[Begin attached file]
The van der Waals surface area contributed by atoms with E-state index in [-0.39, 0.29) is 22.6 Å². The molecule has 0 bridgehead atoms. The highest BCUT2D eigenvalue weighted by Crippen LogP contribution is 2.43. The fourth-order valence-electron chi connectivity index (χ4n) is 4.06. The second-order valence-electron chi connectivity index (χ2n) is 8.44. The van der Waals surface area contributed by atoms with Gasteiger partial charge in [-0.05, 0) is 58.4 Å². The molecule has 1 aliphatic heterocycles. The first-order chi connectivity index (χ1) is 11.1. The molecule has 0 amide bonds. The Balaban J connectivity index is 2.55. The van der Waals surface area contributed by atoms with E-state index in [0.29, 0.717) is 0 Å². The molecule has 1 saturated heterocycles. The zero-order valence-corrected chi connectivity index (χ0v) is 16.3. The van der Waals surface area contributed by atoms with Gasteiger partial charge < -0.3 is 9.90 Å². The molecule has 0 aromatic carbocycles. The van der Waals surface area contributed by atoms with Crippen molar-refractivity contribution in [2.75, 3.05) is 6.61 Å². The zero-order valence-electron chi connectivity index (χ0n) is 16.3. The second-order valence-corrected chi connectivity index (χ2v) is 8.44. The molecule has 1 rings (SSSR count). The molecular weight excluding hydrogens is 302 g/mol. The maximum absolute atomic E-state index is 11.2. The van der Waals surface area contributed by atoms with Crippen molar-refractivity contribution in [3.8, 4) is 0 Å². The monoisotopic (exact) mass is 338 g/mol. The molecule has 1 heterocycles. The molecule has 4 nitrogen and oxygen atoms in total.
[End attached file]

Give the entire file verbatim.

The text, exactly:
The van der Waals surface area contributed by atoms with E-state index in [-0.39, 0.29) is 22.6 Å². The molecule has 0 bridgehead atoms. The highest BCUT2D eigenvalue weighted by Crippen LogP contribution is 2.43. The fourth-order valence-electron chi connectivity index (χ4n) is 4.06. The second-order valence-electron chi connectivity index (χ2n) is 8.44. The van der Waals surface area contributed by atoms with Gasteiger partial charge in [-0.05, 0) is 58.4 Å². The molecule has 1 aliphatic heterocycles. The first-order chi connectivity index (χ1) is 11.1. The molecule has 0 amide bonds. The Balaban J connectivity index is 2.55. The van der Waals surface area contributed by atoms with E-state index in [0.29, 0.717) is 0 Å². The molecule has 1 saturated heterocycles. The zero-order valence-corrected chi connectivity index (χ0v) is 16.3. The van der Waals surface area contributed by atoms with Gasteiger partial charge < -0.3 is 9.90 Å². The molecule has 0 aromatic carbocycles. The van der Waals surface area contributed by atoms with Crippen molar-refractivity contribution in [2.75, 3.05) is 6.61 Å². The zero-order valence-electron chi connectivity index (χ0n) is 16.3. The second-order valence-corrected chi connectivity index (χ2v) is 8.44. The molecule has 1 rings (SSSR count). The molecular weight excluding hydrogens is 302 g/mol. The maximum absolute atomic E-state index is 11.2. The van der Waals surface area contributed by atoms with Crippen molar-refractivity contribution in [3.8, 4) is 0 Å². The monoisotopic (exact) mass is 338 g/mol. The molecule has 1 heterocycles. The molecule has 4 nitrogen and oxygen atoms in total.